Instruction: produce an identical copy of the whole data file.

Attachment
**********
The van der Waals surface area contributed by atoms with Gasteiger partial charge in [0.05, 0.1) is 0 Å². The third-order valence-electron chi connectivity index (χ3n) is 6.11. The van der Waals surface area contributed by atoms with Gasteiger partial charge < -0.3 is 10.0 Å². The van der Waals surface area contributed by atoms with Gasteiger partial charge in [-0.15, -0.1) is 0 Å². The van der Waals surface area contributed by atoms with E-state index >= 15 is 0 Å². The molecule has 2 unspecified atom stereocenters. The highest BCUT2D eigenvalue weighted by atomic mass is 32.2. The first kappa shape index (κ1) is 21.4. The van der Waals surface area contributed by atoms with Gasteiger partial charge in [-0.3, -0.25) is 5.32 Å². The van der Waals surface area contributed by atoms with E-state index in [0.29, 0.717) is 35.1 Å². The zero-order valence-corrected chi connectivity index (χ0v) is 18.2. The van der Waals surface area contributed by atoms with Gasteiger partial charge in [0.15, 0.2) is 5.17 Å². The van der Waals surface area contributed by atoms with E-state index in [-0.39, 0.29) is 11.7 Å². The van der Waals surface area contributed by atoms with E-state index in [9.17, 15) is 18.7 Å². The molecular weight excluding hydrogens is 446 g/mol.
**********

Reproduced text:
The van der Waals surface area contributed by atoms with Gasteiger partial charge in [0.05, 0.1) is 0 Å². The third-order valence-electron chi connectivity index (χ3n) is 6.11. The van der Waals surface area contributed by atoms with Gasteiger partial charge < -0.3 is 10.0 Å². The van der Waals surface area contributed by atoms with Gasteiger partial charge in [-0.15, -0.1) is 0 Å². The van der Waals surface area contributed by atoms with E-state index >= 15 is 0 Å². The molecule has 2 unspecified atom stereocenters. The highest BCUT2D eigenvalue weighted by atomic mass is 32.2. The first kappa shape index (κ1) is 21.4. The van der Waals surface area contributed by atoms with Gasteiger partial charge in [-0.3, -0.25) is 5.32 Å². The van der Waals surface area contributed by atoms with E-state index in [0.29, 0.717) is 35.1 Å². The zero-order valence-corrected chi connectivity index (χ0v) is 18.2. The van der Waals surface area contributed by atoms with Gasteiger partial charge in [0.15, 0.2) is 5.17 Å². The van der Waals surface area contributed by atoms with E-state index in [-0.39, 0.29) is 11.7 Å². The van der Waals surface area contributed by atoms with E-state index in [9.17, 15) is 18.7 Å². The molecular weight excluding hydrogens is 446 g/mol.